Rapid runoff from Colony Ridge, perhaps the world’s largest trailer park, in Liberty County contributed to a washout of FM1010. Nearby residents in Plum Grove say it also contributed to the flooding of their homes. Moreover, erosion from the development has contributed to the buildup of sedimentation in the East Fork.
World’s Largest Trailer Park?
There is no definitive source ranking the size of trailer parks, but multiple references to Sun Valley in Nevada come up when you Google “world’s largest trailer park.” That development is one third the size of this one!
Nine years ago, Colony Ridge didn’t exist.
By the end of 2019, Colony Ridge had grown to cover approximately 10,000 acres and it’s still expanding. It has transformed the landscape massively, and it’s not clear whether the development has provided sufficient detention to keep runoff at its predevelopment rate. Judging by the frequency of flood damage to surrounding homes and roads since Colony Ridge was developed, many local residents believe the answer is no.
Documentation about the design and effectiveness of the drainage systems is hard to come by. Authorities in Liberty County have not returned emails or phone calls. And the information is not posted online.
Entire Population Growth of Liberty County in Last Decade
Colony Ridge alone can account for all of the population growth in Liberty County in the last decade. The U.S. Census Bureau officially estimates that Liberty County’s population grew from 75,000 to 88,000 between 2010 and 2019. Unofficially, one local politician estimates the population of Colony Ridge to be about 20,000. Firm numbers are difficult to come by because many residents are undocumented and uncounted.
Contributing to Flooding?
The lack of deed restrictions means many have not planted grass. That accelerates runoff.
Also consider that the developer created many of the lots by filling in wetlands and clearing trees that used to retain water in storms. The absence of wetlands and trees also accelerates runoff.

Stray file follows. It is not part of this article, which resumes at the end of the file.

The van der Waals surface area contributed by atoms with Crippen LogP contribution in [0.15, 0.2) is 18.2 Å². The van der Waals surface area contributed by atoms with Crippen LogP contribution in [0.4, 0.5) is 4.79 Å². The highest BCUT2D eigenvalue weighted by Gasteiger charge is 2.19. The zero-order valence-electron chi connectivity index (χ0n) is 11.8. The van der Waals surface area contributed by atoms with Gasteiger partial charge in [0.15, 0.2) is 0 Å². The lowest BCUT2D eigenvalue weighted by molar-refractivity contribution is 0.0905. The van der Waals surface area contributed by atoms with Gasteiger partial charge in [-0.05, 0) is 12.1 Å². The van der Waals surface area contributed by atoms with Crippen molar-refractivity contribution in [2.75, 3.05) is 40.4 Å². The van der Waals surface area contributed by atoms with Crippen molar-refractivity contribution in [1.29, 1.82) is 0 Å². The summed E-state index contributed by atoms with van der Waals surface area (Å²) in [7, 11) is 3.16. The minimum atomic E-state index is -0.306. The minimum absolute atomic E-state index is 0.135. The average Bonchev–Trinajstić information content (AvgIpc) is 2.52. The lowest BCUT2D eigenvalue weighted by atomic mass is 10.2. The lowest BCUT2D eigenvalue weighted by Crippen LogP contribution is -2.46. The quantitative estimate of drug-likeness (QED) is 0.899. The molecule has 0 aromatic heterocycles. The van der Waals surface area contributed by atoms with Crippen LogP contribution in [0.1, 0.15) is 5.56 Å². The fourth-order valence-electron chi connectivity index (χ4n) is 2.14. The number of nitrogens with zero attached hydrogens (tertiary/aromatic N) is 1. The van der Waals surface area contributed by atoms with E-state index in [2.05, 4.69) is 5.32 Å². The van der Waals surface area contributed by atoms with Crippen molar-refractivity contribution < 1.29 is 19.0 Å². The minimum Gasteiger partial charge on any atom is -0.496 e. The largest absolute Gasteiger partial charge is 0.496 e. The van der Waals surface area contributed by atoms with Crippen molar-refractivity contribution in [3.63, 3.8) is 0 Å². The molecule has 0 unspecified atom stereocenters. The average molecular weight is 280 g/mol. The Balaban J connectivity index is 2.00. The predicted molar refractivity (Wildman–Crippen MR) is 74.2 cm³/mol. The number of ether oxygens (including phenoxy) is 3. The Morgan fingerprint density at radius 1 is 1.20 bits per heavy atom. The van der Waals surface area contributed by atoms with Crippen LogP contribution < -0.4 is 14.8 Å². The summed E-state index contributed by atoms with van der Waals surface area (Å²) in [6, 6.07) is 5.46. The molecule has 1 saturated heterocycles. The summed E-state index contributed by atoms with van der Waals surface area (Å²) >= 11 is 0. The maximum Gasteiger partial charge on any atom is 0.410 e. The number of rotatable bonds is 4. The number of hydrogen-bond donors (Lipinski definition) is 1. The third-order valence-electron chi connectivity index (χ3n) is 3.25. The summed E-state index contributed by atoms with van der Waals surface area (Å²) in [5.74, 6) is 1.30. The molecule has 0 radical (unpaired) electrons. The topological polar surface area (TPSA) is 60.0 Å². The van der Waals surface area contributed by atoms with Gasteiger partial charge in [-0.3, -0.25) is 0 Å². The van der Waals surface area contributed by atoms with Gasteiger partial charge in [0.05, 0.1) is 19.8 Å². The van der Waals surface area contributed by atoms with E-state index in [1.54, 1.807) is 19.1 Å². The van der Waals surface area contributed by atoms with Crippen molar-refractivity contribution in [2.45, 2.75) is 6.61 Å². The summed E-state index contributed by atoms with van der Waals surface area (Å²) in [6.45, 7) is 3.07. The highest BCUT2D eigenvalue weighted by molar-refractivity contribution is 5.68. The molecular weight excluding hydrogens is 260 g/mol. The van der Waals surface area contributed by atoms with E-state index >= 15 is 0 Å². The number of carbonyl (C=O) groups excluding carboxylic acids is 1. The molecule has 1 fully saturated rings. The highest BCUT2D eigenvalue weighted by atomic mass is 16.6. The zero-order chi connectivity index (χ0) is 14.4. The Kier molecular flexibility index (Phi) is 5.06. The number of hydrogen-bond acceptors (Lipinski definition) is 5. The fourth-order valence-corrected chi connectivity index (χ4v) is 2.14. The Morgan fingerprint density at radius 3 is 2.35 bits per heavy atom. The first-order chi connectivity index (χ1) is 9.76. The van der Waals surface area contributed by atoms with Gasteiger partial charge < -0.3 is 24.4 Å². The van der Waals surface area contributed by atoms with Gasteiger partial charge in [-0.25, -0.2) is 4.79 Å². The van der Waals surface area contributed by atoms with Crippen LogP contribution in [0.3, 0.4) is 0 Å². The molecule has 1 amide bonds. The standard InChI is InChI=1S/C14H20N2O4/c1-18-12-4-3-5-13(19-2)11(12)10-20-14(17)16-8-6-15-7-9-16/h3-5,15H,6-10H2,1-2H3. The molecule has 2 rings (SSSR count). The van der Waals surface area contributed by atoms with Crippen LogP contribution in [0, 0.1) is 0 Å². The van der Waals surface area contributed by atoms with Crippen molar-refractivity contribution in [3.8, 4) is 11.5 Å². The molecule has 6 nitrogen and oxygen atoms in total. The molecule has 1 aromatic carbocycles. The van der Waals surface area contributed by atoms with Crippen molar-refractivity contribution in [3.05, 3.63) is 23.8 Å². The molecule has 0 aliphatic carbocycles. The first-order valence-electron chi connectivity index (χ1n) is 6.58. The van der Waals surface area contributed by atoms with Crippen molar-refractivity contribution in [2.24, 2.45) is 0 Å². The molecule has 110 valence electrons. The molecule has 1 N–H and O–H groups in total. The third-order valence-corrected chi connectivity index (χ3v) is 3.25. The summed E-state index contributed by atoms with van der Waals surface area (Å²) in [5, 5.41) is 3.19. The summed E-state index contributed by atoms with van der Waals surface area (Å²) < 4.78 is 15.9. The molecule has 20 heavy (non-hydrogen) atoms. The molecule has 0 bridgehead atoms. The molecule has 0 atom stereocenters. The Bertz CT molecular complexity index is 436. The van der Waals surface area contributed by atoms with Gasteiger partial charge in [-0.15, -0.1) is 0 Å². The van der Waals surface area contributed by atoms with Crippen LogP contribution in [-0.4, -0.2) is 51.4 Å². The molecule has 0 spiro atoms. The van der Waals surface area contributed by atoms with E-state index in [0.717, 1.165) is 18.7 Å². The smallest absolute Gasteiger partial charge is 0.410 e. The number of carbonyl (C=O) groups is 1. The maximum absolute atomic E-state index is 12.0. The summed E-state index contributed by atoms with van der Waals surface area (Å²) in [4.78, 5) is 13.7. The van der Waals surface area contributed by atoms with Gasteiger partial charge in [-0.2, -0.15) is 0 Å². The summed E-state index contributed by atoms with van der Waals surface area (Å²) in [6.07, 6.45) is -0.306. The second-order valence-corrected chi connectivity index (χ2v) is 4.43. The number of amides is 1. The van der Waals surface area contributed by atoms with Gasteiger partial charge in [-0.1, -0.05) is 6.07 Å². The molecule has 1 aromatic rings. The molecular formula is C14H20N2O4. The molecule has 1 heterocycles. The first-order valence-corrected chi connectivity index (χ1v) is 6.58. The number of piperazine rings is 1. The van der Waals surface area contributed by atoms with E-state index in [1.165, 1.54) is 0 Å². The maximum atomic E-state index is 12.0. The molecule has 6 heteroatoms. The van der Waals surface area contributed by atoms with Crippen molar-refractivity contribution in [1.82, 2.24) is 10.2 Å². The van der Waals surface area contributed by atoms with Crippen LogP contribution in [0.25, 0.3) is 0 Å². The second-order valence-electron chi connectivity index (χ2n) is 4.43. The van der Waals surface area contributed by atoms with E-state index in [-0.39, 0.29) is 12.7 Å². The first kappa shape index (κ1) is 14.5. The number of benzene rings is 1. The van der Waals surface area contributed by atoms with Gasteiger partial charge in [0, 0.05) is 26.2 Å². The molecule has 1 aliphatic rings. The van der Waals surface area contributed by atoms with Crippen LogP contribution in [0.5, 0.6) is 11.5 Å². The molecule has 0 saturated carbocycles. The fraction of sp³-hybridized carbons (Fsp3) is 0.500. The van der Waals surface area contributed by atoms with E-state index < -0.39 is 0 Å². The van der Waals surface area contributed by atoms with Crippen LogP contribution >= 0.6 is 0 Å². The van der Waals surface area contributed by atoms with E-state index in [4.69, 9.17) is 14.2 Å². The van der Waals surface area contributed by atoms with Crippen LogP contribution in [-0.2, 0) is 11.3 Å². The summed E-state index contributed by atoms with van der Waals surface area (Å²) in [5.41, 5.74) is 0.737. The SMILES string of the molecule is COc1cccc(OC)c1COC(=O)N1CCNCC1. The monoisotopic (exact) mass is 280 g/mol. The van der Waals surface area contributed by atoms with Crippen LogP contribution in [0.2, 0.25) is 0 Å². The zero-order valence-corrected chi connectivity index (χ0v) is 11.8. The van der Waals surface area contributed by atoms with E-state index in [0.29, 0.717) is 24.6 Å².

Contributing to Road Blow Out
FM1010 lies in the path of a drainage ditch more than 2.5 miles long and 60 yards wide in places. It cuts like a butcher knife through the heart of Colony Ridge.
The straight line nature of such ditches accelerates water and erosion even more. During Harvey, a combination of factors (population growth, lack of ground cover and deed restrictions, design of drainage, loss of forests and wetlands, impervious cover and extreme rainfall) all contributed to washing out FM1010. (See images below.)
Acceleration of runoff also shortens the time of accumulation during floods which heightens flood peaks.
One Person’s Dream Turns into Another’s Nightmare
The developer of Colony Ridge had an attractive vision for a niche market: to provide affordable plots of land without deed restrictions (at least in the early stages) to low-income families trying to escape the City. He marketed mainly to Hispanics who dreamed of owning their own land in America. The result may be a dream for some, but it’s turning into a nightmare for others.
Unintended Consequences or Foreseeable Tragedy
The giant ditch shown above leads directly to where FM1010 washed out. Along the way, there’s little to slow water down. The developer has installed twin culverts under a road that crosses the ditch. They may help. But judging by the results, they’re not working very well.
From the bridge above, the elevation drops more than 27 feet in three quarters of a mile before stormwater goes into a strip of woods between FM1010 and the development. There, it gathered the momentum to blow out the road.
Detours and Delays
More than 2.5 years after Harvey, this road has yet to be repaired.
The loss of FM1010 makes northbound traffic detour through Colony Ridge or up US59 and then back east. As a result, residents say that it can now take an hour during rush hour to go the five miles from US59 to Plum Grove on FM 2090. But that’s not the only problem.
Rapid Sedimentation Downstream
Downstream from Colony Ridge, we’re now getting rapid sand build ups on the East Fork, much like we have on the West Fork from sand mines. According to boaters, the area shown below was 18 feet deep before Imelda. The deepest point in the channel when this picture was taken last December was 3 feet.
A massive development, such as Colony Ridge, without appropriate safeguards against erosion, contributes to this buildup. They certainly aren’t the only contributors. Sand mines that provided the aggregate for the roads in Colony Ridge have certainly helped.
Posted by Bob Rehak on 6/14/2020
1020 Days since Hurricane Harvey and 269 since Imelda
The thoughts expressed in this post represent opinions on matters of public concern and safety. They are protected by the First Amendment of the US Constitution and the Anti-SLAPP Statute of the Great State of Texas.